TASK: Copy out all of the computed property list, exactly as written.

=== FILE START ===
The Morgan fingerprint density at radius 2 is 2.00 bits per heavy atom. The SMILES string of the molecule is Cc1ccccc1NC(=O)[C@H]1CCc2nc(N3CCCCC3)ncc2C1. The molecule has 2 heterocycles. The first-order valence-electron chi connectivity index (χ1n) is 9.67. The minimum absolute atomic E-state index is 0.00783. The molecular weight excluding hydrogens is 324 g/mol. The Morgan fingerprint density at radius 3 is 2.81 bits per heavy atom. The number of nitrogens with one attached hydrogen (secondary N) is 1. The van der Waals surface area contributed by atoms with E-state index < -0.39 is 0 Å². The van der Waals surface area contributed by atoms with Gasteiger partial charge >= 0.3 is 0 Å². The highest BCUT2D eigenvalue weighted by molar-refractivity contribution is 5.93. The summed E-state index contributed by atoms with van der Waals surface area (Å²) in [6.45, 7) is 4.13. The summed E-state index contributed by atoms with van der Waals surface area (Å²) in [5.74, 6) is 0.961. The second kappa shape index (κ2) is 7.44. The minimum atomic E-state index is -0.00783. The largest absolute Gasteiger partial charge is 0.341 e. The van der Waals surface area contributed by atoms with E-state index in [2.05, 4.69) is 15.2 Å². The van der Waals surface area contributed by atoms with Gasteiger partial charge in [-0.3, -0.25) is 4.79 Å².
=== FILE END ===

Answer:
The Morgan fingerprint density at radius 2 is 2.00 bits per heavy atom. The SMILES string of the molecule is Cc1ccccc1NC(=O)[C@H]1CCc2nc(N3CCCCC3)ncc2C1. The molecule has 2 heterocycles. The first-order valence-electron chi connectivity index (χ1n) is 9.67. The minimum absolute atomic E-state index is 0.00783. The molecular weight excluding hydrogens is 324 g/mol. The Morgan fingerprint density at radius 3 is 2.81 bits per heavy atom. The number of nitrogens with one attached hydrogen (secondary N) is 1. The van der Waals surface area contributed by atoms with E-state index < -0.39 is 0 Å². The van der Waals surface area contributed by atoms with Gasteiger partial charge >= 0.3 is 0 Å². The highest BCUT2D eigenvalue weighted by molar-refractivity contribution is 5.93. The summed E-state index contributed by atoms with van der Waals surface area (Å²) in [6.45, 7) is 4.13. The summed E-state index contributed by atoms with van der Waals surface area (Å²) in [5.74, 6) is 0.961. The second kappa shape index (κ2) is 7.44. The minimum atomic E-state index is -0.00783. The largest absolute Gasteiger partial charge is 0.341 e. The van der Waals surface area contributed by atoms with E-state index in [2.05, 4.69) is 15.2 Å². The van der Waals surface area contributed by atoms with Gasteiger partial charge in [-0.3, -0.25) is 4.79 Å².